The vaccines by both Pfizer-BioNTech and Moderna use the mRNA technology and are currently being widely used in inoculations by several countries.

Two doses of the Moderna Covid-19 vaccine produced more antibodies than those fully vaccinated with the vaccine from Pfizer-BioNTech, a study comparing the immune responses to the inoculations.

Almost 1,650 healthcare workers from a  major Belgium hospital, including men, women, those previously infected with Covid-19 and those  not infected, across age groups, were involved in the study. As many as 688 people received the Moderna vaccine and 959 people were immunised with the Pfizer-BioNTech vaccine.

The study showed that among people previously uninfected, those who were inoculated with the Moderna vaccine had an antibody response of 2,881 units/ml while those administered with the Pfizer vaccine had 1,108 units/ml

  The  results  were published Monday  in a letter to the Journal of the American Medical Association on August 30.. Similarly, among those previously infected too, those with the Moderna vaccine showed higher antibody presence than those who received the Pfizer vaccine.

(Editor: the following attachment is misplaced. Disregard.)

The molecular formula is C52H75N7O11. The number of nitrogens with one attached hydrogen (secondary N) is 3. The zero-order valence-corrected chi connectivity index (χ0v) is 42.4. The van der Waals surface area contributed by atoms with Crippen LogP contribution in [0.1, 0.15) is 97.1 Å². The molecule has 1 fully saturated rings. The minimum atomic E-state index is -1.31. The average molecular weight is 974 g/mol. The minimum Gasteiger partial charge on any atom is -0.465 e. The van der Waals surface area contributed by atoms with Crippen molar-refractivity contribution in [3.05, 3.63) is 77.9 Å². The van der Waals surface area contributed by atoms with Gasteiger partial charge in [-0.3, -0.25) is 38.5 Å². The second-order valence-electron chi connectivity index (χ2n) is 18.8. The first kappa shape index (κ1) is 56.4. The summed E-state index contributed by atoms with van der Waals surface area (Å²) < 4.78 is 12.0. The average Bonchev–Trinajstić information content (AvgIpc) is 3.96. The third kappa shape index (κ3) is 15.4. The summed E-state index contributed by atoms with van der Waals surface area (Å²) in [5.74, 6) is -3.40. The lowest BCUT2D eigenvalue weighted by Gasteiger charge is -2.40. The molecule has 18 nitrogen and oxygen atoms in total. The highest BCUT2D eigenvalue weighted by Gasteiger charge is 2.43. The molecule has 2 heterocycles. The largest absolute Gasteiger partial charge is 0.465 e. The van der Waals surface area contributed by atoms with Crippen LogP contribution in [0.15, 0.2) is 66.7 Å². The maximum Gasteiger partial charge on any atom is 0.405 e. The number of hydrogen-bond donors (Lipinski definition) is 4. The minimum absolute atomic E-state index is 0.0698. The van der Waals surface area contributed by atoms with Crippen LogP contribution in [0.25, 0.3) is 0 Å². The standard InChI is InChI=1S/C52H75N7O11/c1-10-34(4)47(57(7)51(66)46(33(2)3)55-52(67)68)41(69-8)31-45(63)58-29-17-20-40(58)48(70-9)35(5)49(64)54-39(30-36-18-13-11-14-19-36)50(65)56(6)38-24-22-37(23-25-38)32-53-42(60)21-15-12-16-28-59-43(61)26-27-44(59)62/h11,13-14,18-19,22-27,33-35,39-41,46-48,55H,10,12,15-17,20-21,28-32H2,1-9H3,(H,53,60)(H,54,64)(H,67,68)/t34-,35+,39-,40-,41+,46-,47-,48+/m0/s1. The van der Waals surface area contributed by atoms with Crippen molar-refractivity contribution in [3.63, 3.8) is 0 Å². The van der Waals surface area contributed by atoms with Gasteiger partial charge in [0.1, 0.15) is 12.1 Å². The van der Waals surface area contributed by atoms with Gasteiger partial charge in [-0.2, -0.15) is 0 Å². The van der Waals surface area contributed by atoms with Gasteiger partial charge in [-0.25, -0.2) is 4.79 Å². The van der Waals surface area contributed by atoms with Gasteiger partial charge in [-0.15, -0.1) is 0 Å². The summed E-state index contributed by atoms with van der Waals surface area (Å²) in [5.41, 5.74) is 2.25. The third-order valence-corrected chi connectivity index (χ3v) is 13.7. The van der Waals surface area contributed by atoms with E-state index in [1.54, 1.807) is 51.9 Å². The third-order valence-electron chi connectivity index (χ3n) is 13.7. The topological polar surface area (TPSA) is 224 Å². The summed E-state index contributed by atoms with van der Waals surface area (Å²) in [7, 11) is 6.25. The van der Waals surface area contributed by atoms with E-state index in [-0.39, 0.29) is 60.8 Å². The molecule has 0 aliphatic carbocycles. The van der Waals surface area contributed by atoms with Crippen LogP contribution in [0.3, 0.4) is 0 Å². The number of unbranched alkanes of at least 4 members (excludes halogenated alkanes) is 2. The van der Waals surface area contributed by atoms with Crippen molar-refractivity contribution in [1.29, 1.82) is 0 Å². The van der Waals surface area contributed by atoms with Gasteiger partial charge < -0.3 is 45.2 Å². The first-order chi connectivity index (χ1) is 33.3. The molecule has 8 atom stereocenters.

Earlier on August 27, another separate study by the Northwestern University in the US showed that the antibody response in adults with prior history of Covid-19 infection reduced by 20%, two months after receiving the second Moderna or Pfizer vaccine dose.

The study also show that previously infected participants had higher counts of antibodies than those who were not infected, after receiving both doses of the vaccine. Both the vaccines have demonstrated an efficacy rate of more than 90% in preventing Covid-19 illness.

The university said in a press statement that the study “underscores the importance of receiving a second dose of vaccine, not only because it is commonly known that immunity from vaccines wanes over time, but also because of the risk posed by emerging variants, including the highly contagious delta variant.”

The study said that prior exposure to Covid-19 does not guarantee a higher level of antibodies or a robust antibody response to the first dose of the vaccine.


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